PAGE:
The Luxembourg District Court held in its decision that its jurisdiction first of all derived from the presumption that the COMI was located at the registered office of the company in Luxembourg. It then summarised relevant case law and insisted on the fact that to transfer the COMI, the “bridges” to the past (i.e. the old COMI location) should be “burned”.34
Contrary to the extremely minimalistic requirements applied by the German courts (as reflected in the first Galapagos decision), the Luxembourg courts held that the very definition of COMI contained an element of durability of the COMI location35 and that a “detailed and cautious analysis” was required, especially if the COMI was transferred shortly before an insolvency application was made.36
The Court approved the company’s argument that the analysis of the effectiveness of the COMI shift depended on the nature of the company’s activities and that the company was a holding company. This decision appeared in line with the reasoning of the UK High Court in Wind Hellas with respect to the application of various factors to determine COMI which also aligns with the ECJ reasoning. However, contrary to the UK High Court in Wind Hellas, the Luxembourg Court held that the location of restructuring negotiations was not relevant for the COMI since restructuring negotiations are not a part of the normal business of a commercial company.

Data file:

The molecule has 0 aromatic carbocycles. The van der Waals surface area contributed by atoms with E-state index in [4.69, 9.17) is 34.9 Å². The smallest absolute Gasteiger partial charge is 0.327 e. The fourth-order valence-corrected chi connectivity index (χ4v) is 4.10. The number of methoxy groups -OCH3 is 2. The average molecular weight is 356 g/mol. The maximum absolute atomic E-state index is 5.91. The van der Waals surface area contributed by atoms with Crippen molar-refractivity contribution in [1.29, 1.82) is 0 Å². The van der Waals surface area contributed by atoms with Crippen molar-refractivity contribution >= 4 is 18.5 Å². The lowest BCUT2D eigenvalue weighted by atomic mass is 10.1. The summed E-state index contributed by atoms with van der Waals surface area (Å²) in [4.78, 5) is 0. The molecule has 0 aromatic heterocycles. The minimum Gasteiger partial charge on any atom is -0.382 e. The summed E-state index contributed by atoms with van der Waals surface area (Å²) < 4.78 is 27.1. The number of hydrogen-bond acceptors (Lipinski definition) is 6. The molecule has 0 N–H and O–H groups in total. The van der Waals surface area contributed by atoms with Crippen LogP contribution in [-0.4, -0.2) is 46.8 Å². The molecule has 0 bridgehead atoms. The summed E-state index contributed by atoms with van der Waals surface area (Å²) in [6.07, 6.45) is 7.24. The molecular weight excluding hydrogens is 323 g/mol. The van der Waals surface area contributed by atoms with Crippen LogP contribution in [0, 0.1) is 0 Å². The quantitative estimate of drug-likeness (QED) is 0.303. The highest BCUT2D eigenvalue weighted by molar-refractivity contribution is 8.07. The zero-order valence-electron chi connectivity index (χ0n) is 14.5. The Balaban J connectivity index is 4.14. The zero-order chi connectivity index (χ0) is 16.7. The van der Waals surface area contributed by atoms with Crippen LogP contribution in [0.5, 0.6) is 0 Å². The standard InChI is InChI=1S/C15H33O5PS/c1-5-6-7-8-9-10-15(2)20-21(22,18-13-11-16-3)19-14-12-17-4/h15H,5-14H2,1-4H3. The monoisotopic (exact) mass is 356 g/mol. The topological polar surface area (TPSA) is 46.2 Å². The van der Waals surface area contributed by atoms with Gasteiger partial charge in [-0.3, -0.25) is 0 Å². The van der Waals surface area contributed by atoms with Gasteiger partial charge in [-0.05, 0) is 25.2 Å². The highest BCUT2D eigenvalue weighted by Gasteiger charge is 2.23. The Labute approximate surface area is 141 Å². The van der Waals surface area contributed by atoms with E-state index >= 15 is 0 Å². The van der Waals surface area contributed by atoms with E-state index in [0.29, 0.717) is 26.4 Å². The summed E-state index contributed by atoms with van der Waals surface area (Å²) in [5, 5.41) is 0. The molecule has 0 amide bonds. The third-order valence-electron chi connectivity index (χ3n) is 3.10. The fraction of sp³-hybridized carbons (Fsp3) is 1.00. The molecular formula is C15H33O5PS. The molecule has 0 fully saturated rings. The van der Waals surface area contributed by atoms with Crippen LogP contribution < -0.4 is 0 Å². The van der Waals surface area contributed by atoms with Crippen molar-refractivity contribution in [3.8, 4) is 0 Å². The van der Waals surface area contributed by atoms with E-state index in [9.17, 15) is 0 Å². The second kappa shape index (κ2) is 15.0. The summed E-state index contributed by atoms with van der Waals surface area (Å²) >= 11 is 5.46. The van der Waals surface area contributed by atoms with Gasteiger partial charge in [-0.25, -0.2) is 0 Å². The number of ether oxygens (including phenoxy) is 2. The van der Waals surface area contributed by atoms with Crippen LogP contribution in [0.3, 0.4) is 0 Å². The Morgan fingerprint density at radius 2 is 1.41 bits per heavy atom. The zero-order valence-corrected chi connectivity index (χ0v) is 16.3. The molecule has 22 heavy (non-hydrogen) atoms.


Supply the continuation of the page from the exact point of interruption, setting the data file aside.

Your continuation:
Crucially in its reasoning, the Luxembourg District Court insisted on the fact that because the articles of association of the company stated that board meetings were in principle to be held in Luxembourg, and that meetings held by any form of telecommunication were deemed to be held at the registered office of the company, it considered that despite all the other steps taken to shift COMI, third parties were able to rely on this provision to consider that the board meetings should have continued to take place in Luxembourg or should at least have been deemed to take place there.37
Finally, the Luxembourg District Court held that, on balance, the purported central administration of the company in the UK did not have more substance than the administration taking place at the registered office and that therefore the presumption could not be rebutted.38
It would seem therefore that a very conservative approach is taken by the Luxembourg Courts when considering whether a COMI shift has taken place, where the argument before a Luxembourg Court is that such Luxembourg Court does not have jurisdiction over a Luxembourg incorporated company as a result of a COMI shift.
4.2 Critical assessment of the case law examples and conclusion